After a week of intensive research and full-time study, it's become clear that
IPV6 support, as it comes in standard Linux 2.6 kernels, is effectively
I have a properly working firewall, but it appears there is no stateful
filtering nor connection tracking in the IPV6 stack. I send out an
echo-request, but have to open icmpv6-129 in order to get the response back.
Same with http. We can't open all our incoming ports. There is no
IP6_NF_CONNTRACK nor IP6_NF_MATCH_STATE in the kernel. And if this
functionality is supposed to be inherent in IPV6, it is not working.
The native IPV6 stack seems to come from oss.sgi.com . Subscribing to your
mailing list yields:
List context changed to 'netdev' by following command.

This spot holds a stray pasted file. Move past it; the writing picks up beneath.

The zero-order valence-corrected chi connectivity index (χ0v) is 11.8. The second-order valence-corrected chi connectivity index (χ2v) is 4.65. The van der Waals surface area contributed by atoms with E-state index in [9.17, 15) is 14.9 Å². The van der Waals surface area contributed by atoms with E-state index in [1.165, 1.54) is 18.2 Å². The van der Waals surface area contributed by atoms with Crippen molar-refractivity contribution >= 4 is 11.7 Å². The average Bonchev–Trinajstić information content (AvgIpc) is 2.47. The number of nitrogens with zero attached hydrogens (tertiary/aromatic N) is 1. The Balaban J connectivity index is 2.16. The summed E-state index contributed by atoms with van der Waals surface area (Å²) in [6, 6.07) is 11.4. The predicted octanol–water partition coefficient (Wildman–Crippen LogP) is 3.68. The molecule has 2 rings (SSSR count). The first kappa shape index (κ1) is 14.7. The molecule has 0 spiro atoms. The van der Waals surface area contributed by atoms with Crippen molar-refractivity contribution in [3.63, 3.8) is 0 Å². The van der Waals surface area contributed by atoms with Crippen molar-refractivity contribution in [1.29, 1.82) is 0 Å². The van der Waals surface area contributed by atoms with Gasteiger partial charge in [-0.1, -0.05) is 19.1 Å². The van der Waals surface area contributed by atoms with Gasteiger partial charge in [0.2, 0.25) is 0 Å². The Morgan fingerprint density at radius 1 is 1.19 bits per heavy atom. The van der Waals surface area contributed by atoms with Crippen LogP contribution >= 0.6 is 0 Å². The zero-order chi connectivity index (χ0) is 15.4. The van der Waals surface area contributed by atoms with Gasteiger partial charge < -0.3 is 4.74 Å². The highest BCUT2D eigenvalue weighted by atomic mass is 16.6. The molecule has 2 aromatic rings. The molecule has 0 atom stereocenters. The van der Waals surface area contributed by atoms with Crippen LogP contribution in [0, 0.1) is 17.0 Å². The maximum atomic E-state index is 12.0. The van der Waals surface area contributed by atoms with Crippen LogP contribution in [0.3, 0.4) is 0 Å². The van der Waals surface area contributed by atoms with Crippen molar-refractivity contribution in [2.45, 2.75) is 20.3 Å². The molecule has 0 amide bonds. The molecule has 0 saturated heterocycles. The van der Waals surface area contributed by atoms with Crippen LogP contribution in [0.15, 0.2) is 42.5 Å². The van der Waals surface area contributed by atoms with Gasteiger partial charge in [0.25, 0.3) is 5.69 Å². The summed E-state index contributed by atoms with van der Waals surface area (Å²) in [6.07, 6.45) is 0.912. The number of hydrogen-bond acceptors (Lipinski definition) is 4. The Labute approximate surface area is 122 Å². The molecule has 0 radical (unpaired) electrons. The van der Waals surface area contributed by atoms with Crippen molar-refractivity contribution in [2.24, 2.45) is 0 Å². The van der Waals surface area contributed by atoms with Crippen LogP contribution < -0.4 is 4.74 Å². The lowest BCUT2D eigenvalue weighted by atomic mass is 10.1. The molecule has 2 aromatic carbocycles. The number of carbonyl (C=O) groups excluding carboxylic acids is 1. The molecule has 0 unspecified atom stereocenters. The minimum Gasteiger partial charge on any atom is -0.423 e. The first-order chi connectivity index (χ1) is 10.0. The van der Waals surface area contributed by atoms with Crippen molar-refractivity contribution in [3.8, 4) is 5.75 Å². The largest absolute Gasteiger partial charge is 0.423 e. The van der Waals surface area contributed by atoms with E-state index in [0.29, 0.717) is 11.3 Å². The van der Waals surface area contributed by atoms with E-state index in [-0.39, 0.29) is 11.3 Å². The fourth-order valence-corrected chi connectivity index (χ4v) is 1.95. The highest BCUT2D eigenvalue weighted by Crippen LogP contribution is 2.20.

>> appsub netdev Info@xxxxxxxxxxxxxxx 4221DB53:15AB.1:argqri
Ecartis v1.0.0 - job execution complete.
AH! But wait... there's no indication of what the list's address is. Going
to www.oss.sgi.com gives no indication of where the mailing lists are either.
So this email is addressed to a guess.
OK, so I subscribed to USAGI. It was recommended on that list that I install
the USAGI kernel, but I want to only patch the Debian kernel. So I DLed
... however this has no kernel patch within.
So I DLed
... and no kernel patch here either. Only the kernel and tools. I would have
to run a USAGI-specific kernel, in order to have proper IPV6 support. I must
stay with the Debian kernel.
I can't believe the native kernel's IPV6 is so primitive. I can't believe any
kernel developers are actually using IPV6. And I can't believe that anyone
is actually using IPV6 with the Debian kernel. The Debian IPV6 mailing list
is full of spam, and brought viruses and scams to my door when I subscribed.
No one I've asked questions of has mentioned any of this at all, so if there
is an answer, it is clearly a secret.
So is there something I'm missing? Am I completely fscked-up when I say that
it doesn't work in practice, because there is no stateful packet filtering
nor connection tracking?